Progressive retinal Atrophy, golden retriever 2 (GR-PRA2) is a late-onset inherited eye disease affecting golden retrievers which is often accompanied by a host of other clinical signs (described below) resembling a condition in humans called Bardet-Biedl syndrome. Affected dogs begin showing clinical symptoms related to retinal degeneration at around 4 to 5 years of age on average, though age of onset can vary. Initial clinical signs of progressive retinal atrophy involve changes in reflectivity and appearance of a structure behind the Retina called the Tapetum that can be observed on a veterinary eye exam. Progression of the disease leads to thinning of the retinal blood vessels, signifying decreased blood flow to the retina. Affected dogs initially have vision loss in dim light (night blindness) and loss of peripheral vision, progressing to complete blindness in most affected dogs.
In addition to progressive retinal atrophy, affected dogs may show other clinical signs of variable severity including cataracts, obesity, an abnormally broad muzzle, flat forehead, poor sense of smell, short stature, overgrowth of gum tissue (gingival hyperplasia), increased distance between teeth, chronic kidney disease, heart valve degeneration, irregular heat cycles, small testicles, low sperm count, sperm cell defects, and decreased male libido. However, each affected dog may develop a unique combination and severity of clinical signs.
Genetic testing of the TTC8 gene will reliably determine whether a dog is a genetic Carrier of GR-PRA2. GR-PRA2 is inherited in an Autosomal Recessive manner in dogs meaning that they must receive two copies of the mutated gene (one from each parent) to develop the disease. In general, carrier dogs do not have features of the disease but when bred with another carrier of the same Mutation, there is a risk of having affected pups. Each pup that is born to this pairing has a 25% chance of inheriting the disease and a 50% chance of inheriting one copy and being a carrier of the TTC8 gene mutation. Reliable genetic testing is important for determining breeding practices. Because symptoms do not appear until adulthood, genetic testing should be performed before breeding. In order to eliminate this mutation from breeding lines and to avoid the potential of producing affected pups, breeding of known carriers to each other is not recommended. Dogs that are not found to have this specific mutation have no increased risk of having affected pups. However, because there are multiple types of progressive retinal Atrophy caused by mutations in other genes, a normal result in TTC8 does not exclude progressive retinal atrophy in a pedigree.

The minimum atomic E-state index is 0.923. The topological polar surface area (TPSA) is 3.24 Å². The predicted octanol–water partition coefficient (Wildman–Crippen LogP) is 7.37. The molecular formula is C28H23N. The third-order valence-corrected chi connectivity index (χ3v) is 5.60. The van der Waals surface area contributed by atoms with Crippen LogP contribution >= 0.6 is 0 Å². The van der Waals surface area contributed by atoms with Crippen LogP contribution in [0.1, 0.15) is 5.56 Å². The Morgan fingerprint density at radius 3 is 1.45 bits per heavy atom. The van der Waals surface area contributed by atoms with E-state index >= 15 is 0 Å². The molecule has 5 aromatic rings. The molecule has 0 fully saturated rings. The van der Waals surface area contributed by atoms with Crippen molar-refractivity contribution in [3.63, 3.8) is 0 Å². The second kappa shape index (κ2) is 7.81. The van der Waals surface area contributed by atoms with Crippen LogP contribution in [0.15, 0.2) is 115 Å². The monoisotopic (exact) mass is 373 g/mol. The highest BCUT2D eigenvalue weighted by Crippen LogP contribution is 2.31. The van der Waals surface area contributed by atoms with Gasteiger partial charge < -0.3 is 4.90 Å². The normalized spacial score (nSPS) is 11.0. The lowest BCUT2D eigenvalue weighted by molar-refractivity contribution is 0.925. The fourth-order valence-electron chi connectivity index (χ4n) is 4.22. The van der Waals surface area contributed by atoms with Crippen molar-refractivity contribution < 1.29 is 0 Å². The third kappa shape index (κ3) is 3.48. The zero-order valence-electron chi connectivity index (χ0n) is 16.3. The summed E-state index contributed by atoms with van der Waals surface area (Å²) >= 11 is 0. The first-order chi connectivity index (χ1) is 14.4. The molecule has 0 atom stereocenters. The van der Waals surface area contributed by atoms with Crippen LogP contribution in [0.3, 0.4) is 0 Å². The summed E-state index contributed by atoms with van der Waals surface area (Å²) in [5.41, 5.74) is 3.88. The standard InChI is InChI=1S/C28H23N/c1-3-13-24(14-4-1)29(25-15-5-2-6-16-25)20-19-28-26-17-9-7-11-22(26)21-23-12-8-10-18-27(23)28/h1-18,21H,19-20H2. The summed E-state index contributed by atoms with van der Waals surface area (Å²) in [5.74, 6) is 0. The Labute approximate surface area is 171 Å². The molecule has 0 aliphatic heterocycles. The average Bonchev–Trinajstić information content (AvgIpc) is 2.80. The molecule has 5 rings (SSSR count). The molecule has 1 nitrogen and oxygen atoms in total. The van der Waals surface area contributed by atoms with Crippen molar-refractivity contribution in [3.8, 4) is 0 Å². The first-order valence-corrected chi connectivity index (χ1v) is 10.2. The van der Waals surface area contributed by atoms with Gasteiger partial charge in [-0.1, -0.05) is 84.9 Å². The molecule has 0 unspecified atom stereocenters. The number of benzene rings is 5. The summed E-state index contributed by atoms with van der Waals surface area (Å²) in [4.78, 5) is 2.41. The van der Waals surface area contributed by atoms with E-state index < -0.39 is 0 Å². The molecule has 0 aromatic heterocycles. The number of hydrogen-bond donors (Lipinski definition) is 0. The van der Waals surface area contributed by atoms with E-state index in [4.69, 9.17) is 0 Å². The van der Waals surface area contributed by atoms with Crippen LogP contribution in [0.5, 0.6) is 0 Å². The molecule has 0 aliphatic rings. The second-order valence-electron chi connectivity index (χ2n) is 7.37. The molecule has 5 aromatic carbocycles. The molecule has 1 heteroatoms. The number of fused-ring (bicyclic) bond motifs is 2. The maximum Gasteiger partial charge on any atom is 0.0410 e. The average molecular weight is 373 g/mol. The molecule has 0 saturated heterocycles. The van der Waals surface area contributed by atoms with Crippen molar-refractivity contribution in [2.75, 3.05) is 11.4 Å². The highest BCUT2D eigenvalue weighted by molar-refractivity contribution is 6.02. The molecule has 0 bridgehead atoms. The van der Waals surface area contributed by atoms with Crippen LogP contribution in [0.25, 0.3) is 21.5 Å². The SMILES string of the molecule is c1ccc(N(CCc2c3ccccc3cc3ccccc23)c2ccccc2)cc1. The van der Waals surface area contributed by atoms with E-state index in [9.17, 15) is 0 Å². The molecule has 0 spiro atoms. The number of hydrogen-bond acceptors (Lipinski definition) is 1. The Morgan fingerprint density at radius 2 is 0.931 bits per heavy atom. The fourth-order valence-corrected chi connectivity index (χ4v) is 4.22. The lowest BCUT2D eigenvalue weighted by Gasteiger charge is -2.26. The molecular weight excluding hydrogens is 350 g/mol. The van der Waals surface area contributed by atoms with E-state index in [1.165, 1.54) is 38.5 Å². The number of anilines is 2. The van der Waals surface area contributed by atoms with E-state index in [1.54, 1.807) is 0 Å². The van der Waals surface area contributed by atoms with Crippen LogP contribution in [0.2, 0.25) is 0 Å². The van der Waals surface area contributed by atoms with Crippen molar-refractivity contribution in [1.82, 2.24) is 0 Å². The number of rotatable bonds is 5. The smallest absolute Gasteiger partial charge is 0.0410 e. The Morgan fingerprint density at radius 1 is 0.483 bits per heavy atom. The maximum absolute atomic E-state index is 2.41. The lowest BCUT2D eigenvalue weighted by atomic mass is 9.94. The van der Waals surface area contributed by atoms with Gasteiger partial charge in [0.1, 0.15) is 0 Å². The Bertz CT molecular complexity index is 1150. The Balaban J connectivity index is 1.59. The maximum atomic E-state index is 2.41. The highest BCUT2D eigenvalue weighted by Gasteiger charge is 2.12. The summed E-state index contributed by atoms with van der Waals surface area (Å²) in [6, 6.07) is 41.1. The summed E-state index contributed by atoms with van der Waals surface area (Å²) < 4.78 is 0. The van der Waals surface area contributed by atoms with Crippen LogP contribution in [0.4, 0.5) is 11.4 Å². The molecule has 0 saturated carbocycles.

There may be other causes of this condition in dogs and a normal result does not exclude a different mutation in this gene or any other gene that may result in a similar genetic disease or trait.
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Downs LM, Wallin-Håkansson B, Bergström T, Mellersh CS. A novel mutation in TTC8 is associated with progressive retinal atrophy in the golden retriever. Canine Genet Epidemiol. 2014 Apr 16;1:4.
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